In this video, I talk about a somewhat complicated issue--the idea that technology and progress are not the same thing. I got the idea for the topic from a conversation that Yulia and I had about older generations in the West who experienced a simultaneous and coincidental rise in technology and progress in their lifetimes. Although people have learned to equate the two, I would argue that they are not always related to each other, which might explain why technology is currently getting better while people's quality of life is not keeping up. It's hard for young adults to find jobs and a place to live. lt seems that the average lifespan is actually declining. People are obligated to work hard for little money. Etc.
I turn to the example of Ukraine and the Soviet Union, and point out that, in the past, our village was much more prosperous. People of all ages were living here. There was a school and kindergarten. There was a medical clinic. People had jobs. The infrastructure was much better.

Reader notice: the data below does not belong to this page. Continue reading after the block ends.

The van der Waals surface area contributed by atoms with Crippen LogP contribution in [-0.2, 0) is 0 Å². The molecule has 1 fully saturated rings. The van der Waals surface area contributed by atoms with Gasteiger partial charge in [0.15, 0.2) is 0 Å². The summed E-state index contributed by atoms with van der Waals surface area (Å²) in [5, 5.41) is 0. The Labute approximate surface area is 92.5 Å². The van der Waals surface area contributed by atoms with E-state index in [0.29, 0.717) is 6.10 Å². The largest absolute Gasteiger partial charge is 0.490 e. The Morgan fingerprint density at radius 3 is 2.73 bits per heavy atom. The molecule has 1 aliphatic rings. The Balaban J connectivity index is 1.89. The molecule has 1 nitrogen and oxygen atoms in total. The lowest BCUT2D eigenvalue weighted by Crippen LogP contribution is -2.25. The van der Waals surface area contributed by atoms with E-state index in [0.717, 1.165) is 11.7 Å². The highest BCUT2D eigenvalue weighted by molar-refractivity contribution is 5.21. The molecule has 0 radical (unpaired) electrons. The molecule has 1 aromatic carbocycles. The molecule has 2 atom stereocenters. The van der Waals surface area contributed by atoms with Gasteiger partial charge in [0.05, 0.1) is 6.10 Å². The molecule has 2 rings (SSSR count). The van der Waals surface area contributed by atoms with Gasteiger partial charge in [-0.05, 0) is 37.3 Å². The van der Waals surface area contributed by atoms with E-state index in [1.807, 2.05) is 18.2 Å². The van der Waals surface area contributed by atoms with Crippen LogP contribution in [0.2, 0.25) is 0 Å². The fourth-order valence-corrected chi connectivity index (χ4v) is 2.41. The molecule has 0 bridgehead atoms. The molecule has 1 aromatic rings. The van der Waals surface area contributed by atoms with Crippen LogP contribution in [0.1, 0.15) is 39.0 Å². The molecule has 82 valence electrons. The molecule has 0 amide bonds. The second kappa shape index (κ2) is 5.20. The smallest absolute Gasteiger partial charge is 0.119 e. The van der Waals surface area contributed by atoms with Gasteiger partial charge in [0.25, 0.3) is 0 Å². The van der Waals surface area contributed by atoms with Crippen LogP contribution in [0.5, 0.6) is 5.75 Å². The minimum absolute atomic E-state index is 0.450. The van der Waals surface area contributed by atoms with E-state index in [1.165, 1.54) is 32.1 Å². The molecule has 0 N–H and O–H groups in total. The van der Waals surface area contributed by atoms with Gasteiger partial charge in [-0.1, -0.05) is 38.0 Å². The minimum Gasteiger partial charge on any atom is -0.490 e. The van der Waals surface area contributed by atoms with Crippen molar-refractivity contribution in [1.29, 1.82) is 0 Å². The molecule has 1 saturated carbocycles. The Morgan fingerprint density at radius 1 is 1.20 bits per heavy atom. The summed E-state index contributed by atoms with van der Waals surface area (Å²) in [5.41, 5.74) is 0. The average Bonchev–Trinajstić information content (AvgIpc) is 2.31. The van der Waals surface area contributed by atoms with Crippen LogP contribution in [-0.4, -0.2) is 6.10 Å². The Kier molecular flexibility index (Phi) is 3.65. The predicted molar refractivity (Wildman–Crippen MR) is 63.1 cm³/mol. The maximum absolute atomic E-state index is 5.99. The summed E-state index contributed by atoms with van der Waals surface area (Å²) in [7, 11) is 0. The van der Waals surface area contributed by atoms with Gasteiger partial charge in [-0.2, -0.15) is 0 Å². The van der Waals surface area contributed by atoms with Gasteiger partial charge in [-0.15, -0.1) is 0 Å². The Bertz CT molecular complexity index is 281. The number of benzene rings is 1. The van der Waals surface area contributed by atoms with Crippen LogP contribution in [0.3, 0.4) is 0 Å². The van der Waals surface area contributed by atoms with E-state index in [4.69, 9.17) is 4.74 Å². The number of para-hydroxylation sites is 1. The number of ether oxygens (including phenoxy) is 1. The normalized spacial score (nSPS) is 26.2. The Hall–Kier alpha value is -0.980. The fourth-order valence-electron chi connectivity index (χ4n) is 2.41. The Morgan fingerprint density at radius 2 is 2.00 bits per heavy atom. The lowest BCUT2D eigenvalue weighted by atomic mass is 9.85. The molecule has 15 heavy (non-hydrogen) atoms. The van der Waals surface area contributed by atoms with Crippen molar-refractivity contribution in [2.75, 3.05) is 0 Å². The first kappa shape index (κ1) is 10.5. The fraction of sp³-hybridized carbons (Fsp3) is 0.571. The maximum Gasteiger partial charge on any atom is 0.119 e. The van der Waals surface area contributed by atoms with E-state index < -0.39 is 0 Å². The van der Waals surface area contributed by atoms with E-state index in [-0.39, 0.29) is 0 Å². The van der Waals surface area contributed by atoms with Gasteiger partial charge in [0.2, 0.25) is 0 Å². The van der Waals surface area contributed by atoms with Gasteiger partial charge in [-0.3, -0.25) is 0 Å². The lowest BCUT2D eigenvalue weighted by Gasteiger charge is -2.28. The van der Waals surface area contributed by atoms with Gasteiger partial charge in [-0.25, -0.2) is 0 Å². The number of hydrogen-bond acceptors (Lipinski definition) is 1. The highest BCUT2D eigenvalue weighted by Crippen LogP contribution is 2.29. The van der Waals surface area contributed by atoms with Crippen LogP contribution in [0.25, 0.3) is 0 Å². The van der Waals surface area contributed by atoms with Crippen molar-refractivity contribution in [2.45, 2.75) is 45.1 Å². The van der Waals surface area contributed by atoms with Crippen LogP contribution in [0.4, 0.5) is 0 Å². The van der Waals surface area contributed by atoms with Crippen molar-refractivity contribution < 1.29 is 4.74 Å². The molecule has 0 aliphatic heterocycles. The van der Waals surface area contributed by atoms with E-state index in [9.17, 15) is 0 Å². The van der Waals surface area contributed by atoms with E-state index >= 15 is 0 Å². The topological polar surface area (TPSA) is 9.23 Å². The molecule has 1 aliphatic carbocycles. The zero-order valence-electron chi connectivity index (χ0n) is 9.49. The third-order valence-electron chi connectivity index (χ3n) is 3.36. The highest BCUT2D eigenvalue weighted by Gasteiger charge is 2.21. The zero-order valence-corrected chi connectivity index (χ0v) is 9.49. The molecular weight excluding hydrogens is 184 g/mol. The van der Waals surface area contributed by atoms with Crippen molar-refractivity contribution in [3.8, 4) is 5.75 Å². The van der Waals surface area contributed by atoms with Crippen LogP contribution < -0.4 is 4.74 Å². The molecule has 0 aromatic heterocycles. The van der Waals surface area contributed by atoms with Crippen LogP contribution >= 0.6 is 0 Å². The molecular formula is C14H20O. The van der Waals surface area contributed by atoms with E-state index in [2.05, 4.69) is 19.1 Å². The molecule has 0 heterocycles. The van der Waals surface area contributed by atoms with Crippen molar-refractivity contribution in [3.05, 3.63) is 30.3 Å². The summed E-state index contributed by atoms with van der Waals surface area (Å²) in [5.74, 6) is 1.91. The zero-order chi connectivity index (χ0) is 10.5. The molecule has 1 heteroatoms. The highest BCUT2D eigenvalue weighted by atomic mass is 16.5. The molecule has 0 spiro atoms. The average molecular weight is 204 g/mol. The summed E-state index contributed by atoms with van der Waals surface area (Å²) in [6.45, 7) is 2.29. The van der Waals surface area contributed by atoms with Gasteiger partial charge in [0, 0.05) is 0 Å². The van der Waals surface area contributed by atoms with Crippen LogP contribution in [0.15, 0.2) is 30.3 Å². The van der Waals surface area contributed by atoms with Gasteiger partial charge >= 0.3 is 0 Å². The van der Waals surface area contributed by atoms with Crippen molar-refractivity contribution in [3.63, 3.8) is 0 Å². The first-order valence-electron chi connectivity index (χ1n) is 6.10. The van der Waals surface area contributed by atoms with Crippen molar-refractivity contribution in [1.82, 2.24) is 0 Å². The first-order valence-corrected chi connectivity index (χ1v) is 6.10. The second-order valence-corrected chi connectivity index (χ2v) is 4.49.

But if you come here now, you will notice that most houses are abandoned and that there are few people under retirement age. The infrastructure and buildings have decayed, and there are few functioning institutions left.
Despite this, there is more access to goods and services than ever before. For instance, there are more building materials than in this past. There are a wider variety of foods available at the store. We have 3g and high speed internet. Although there is more access to things that might theoretically enhance people's lives, technology hasn't necessarily lead to concrete improvements in people's lives.
While it is easy to see here, it might be harder for people living in wealthier countries. However, I think there are signs which point in this direction, and we should be aware of them.